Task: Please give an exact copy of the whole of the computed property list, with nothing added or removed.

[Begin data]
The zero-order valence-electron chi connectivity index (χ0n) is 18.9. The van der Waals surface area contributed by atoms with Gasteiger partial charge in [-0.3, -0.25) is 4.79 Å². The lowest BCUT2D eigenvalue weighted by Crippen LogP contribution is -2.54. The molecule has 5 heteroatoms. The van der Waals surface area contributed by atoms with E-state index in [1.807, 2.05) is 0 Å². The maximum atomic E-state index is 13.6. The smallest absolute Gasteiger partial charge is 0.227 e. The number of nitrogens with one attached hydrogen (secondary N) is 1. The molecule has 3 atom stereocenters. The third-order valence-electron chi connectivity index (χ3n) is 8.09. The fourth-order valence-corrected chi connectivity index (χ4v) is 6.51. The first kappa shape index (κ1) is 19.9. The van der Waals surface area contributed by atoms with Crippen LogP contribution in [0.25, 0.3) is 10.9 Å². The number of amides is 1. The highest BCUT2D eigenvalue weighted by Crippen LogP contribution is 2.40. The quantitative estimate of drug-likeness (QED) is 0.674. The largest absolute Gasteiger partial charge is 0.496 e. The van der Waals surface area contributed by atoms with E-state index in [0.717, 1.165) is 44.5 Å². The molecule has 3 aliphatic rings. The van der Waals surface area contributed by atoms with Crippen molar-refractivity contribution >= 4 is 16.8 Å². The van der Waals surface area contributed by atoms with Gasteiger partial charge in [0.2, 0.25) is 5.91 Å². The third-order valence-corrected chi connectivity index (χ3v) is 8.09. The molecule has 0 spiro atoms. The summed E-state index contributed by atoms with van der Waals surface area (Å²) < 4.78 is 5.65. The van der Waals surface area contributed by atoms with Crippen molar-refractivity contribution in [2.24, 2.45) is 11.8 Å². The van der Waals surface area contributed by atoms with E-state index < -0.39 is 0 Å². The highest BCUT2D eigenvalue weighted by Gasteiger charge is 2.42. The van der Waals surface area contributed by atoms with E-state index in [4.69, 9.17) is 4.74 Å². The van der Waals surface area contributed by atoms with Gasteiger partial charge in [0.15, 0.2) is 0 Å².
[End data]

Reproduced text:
The zero-order valence-electron chi connectivity index (χ0n) is 18.9. The van der Waals surface area contributed by atoms with Gasteiger partial charge in [-0.3, -0.25) is 4.79 Å². The lowest BCUT2D eigenvalue weighted by Crippen LogP contribution is -2.54. The molecule has 5 heteroatoms. The van der Waals surface area contributed by atoms with E-state index in [1.807, 2.05) is 0 Å². The maximum atomic E-state index is 13.6. The smallest absolute Gasteiger partial charge is 0.227 e. The number of nitrogens with one attached hydrogen (secondary N) is 1. The molecule has 3 atom stereocenters. The third-order valence-electron chi connectivity index (χ3n) is 8.09. The fourth-order valence-corrected chi connectivity index (χ4v) is 6.51. The first kappa shape index (κ1) is 19.9. The van der Waals surface area contributed by atoms with Crippen LogP contribution in [0.25, 0.3) is 10.9 Å². The number of amides is 1. The highest BCUT2D eigenvalue weighted by Crippen LogP contribution is 2.40. The quantitative estimate of drug-likeness (QED) is 0.674. The largest absolute Gasteiger partial charge is 0.496 e. The van der Waals surface area contributed by atoms with E-state index in [0.717, 1.165) is 44.5 Å². The molecule has 3 aliphatic rings. The van der Waals surface area contributed by atoms with Crippen molar-refractivity contribution >= 4 is 16.8 Å². The van der Waals surface area contributed by atoms with Gasteiger partial charge in [0.2, 0.25) is 5.91 Å². The third-order valence-corrected chi connectivity index (χ3v) is 8.09. The molecule has 0 spiro atoms. The summed E-state index contributed by atoms with van der Waals surface area (Å²) < 4.78 is 5.65. The van der Waals surface area contributed by atoms with Crippen molar-refractivity contribution in [2.24, 2.45) is 11.8 Å². The van der Waals surface area contributed by atoms with E-state index < -0.39 is 0 Å². The highest BCUT2D eigenvalue weighted by Gasteiger charge is 2.42. The van der Waals surface area contributed by atoms with E-state index in [4.69, 9.17) is 4.74 Å². The van der Waals surface area contributed by atoms with Gasteiger partial charge in [0.15, 0.2) is 0 Å².